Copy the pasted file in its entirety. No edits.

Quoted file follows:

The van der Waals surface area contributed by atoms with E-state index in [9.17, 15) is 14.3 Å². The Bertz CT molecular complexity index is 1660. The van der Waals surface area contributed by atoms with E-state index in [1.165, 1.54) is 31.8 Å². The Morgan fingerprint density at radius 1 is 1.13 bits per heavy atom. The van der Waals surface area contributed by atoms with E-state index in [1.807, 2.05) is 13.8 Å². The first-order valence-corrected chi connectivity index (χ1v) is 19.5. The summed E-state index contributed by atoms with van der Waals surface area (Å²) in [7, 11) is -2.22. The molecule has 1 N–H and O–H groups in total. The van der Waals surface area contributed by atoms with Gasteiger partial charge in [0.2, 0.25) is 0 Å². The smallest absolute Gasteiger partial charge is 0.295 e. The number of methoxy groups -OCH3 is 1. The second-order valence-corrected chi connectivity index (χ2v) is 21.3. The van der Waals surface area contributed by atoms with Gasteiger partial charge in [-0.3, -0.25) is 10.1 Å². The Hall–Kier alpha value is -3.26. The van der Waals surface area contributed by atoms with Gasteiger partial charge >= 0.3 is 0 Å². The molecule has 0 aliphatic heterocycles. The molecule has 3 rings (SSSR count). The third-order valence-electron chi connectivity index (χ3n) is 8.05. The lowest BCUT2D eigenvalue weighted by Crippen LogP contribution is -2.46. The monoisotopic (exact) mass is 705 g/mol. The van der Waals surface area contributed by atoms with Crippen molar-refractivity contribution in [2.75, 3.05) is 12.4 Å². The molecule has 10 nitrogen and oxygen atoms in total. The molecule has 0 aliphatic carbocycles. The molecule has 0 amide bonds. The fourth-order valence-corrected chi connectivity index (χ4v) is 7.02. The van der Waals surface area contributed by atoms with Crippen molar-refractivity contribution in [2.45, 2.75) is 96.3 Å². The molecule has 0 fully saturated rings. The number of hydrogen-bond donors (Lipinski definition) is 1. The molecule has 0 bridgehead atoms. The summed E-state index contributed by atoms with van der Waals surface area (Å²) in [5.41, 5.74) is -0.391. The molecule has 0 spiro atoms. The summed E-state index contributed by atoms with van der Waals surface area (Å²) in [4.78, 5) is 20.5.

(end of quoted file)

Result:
The van der Waals surface area contributed by atoms with E-state index in [9.17, 15) is 14.3 Å². The Bertz CT molecular complexity index is 1660. The van der Waals surface area contributed by atoms with E-state index in [1.165, 1.54) is 31.8 Å². The Morgan fingerprint density at radius 1 is 1.13 bits per heavy atom. The van der Waals surface area contributed by atoms with E-state index in [1.807, 2.05) is 13.8 Å². The first-order valence-corrected chi connectivity index (χ1v) is 19.5. The summed E-state index contributed by atoms with van der Waals surface area (Å²) in [7, 11) is -2.22. The molecule has 1 N–H and O–H groups in total. The van der Waals surface area contributed by atoms with Gasteiger partial charge in [0.2, 0.25) is 0 Å². The smallest absolute Gasteiger partial charge is 0.295 e. The number of methoxy groups -OCH3 is 1. The second-order valence-corrected chi connectivity index (χ2v) is 21.3. The van der Waals surface area contributed by atoms with Gasteiger partial charge in [-0.3, -0.25) is 10.1 Å². The Hall–Kier alpha value is -3.26. The van der Waals surface area contributed by atoms with Gasteiger partial charge >= 0.3 is 0 Å². The molecule has 0 aliphatic heterocycles. The molecule has 3 rings (SSSR count). The third-order valence-electron chi connectivity index (χ3n) is 8.05. The lowest BCUT2D eigenvalue weighted by Crippen LogP contribution is -2.46. The monoisotopic (exact) mass is 705 g/mol. The van der Waals surface area contributed by atoms with Crippen molar-refractivity contribution in [2.75, 3.05) is 12.4 Å². The molecule has 10 nitrogen and oxygen atoms in total. The molecule has 0 aliphatic carbocycles. The molecule has 0 amide bonds. The fourth-order valence-corrected chi connectivity index (χ4v) is 7.02. The van der Waals surface area contributed by atoms with Crippen molar-refractivity contribution in [2.45, 2.75) is 96.3 Å². The molecule has 0 fully saturated rings. The number of hydrogen-bond donors (Lipinski definition) is 1. The molecule has 0 bridgehead atoms. The summed E-state index contributed by atoms with van der Waals surface area (Å²) in [5.41, 5.74) is -0.391. The molecule has 0 spiro atoms. The summed E-state index contributed by atoms with van der Waals surface area (Å²) in [4.78, 5) is 20.5.